The Writing Doldrums

I’ve hit that part of the writing process that every author* fears: the doldrums.

This is not a matter of not knowing where the story should go. For the past several weeks, I’ve had the basics of the story outlined. I don’t just know more or less where the story is going; I know exactly where it’s headed and it’s something I’ve been anticipating for months. It’s a very good direction for the novel and all the major storylines are resolved (minus a few that I like to leave open-ended because I’m annoying that way).

But I can’t write it.

For that matter, I can’t write anything. I’ve been trying to keep up the craft with some short stories, but those aren’t working out, either. Sure, I can put words on the page. That’s an easy task. And these words can say something, advance the plot in some way or another, but 150 words in, and I realize they are so vile that there is no point in continuing and I delete the whole thing, so no one else can see and I can forget they ever existed in the first place.

THAT is bad. And oh look, double-emphasis. I’m sure that’s some sort of sin that I should repent of later, but for now, I’ll leave it be. It’s certainly not the worst thing I’ve ever done.

But no, nothing is coming. This applies to other creative pursuits, too. The podcast takes up a lot of time, and even that has been sort of autopilot lately. Yes, I enjoy it, and I don’t want to stop any time in the next, oh, five years or so. But it’s become sort of an automatic thing.

And other creative projects I have? Forget it. They’re not happening. I don’t have the energy to do them in the end.

That’s one of the reasons the blog has been silent despite wanting to post something to it.

For the past six to eight weeks, whenever I get back from work, my creative energy is spent. I’ve not been good for a whole lot more than staring blankly at the wall or tablet or the dog or whatever happens to be right in front of my eyes, and I just don’t really want to think.

And right now, I’m not sure how to escape it. A career change is definitely in my future, but it is not in the immediate future for reasons I don’t want to go into right now. It could be the environment here, which as you are undoubtedly aware I am not a fan of. It could be any number of things.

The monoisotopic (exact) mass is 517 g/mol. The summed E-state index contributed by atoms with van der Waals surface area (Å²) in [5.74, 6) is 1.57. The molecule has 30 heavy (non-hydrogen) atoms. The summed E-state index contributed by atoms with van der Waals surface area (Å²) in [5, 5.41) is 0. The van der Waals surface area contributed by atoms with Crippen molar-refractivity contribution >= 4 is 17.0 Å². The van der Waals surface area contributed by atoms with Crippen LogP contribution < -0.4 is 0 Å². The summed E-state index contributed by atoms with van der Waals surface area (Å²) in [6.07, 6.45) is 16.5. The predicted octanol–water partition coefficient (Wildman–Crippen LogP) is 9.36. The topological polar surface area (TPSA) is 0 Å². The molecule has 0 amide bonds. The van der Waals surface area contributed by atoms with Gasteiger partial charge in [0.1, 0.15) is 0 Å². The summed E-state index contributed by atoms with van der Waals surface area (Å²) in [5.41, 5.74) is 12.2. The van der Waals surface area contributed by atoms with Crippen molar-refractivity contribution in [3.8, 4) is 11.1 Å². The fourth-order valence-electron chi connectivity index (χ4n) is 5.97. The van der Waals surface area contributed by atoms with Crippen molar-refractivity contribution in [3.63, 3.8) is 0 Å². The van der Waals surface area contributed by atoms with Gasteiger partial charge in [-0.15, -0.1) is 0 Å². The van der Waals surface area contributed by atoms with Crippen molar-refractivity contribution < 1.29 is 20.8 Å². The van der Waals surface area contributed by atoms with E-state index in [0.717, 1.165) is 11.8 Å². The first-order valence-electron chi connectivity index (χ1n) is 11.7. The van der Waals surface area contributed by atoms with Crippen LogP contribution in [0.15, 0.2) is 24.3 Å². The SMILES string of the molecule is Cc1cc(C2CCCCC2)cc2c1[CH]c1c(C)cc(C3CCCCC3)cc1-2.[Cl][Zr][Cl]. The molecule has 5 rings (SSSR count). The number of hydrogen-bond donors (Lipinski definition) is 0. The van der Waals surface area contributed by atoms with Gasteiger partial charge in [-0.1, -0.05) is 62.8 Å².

What’s your advice on how to break it? I ask other writers, especially. How have you escaped it?

What can I do? My solution so far has been to force myself to write every day (except for the past three weeks where I can’t bring myself to do anything at all), but usually all that happens is I pull off a few hundred words and can’t keep a consistent tone or style. How might I break out of this?

*I have not spoken with every author, but I have confidence what I say is true.

4 thoughts on “The Writing Doldrums

  1. “In many shamanic societies, if you came to a medicine person complaining of being disheartened, dispirited, or depressed, they would ask one of four questions: “When did you stop dancing? When did you stop singing? When did you stop being enchanted by stories? When did you stop being comforted by the sweet territory of silence?” Gabrielle Roth

    …Not sure if that quote was appropriate our not. I am curious what you’ve been reading lately, and if you’ve been able to visit museums our green spaces.

    If you’re surrounded by sources of inspiration and still stuck, you’re doing what I’ve been told to do…keep writing.

    • As a matter of fact, I went to one of the local museums just the other day! It was a good experience, and I intend to return. When it comes to green space, I live right beside a sizable green area–and in fact, if I didn’t have that, I’d go even more crazy.

      Reading is varied as always.

  2. I like DdC’s advice in some ways, Levi. In fact, the place that you live must have, I am sure, some green and quiet places in which to go. Something that I found to be of great help (though I have been shirking my own advice lately) is to go to the gym and just work out. Get sweaty and feel your heart pound with the exertion. There is some kind of biological release that I find triggers my own creativity afterwards (unfortunately accompanied by muscle soreness).
    Another thing is to go back to some lost hobby, or get back into the habit of calling up old friends and revisiting old memories. That helps me too. Which reminds me… I probably owe you, Robin, and Potoroo a phone call!

    • Now that you mention it, I’ve been wanting to restart my old coin collecting hobby.

      Exercise is something that happens daily, although I’ve slowed down some in this heat until I can get used to it.

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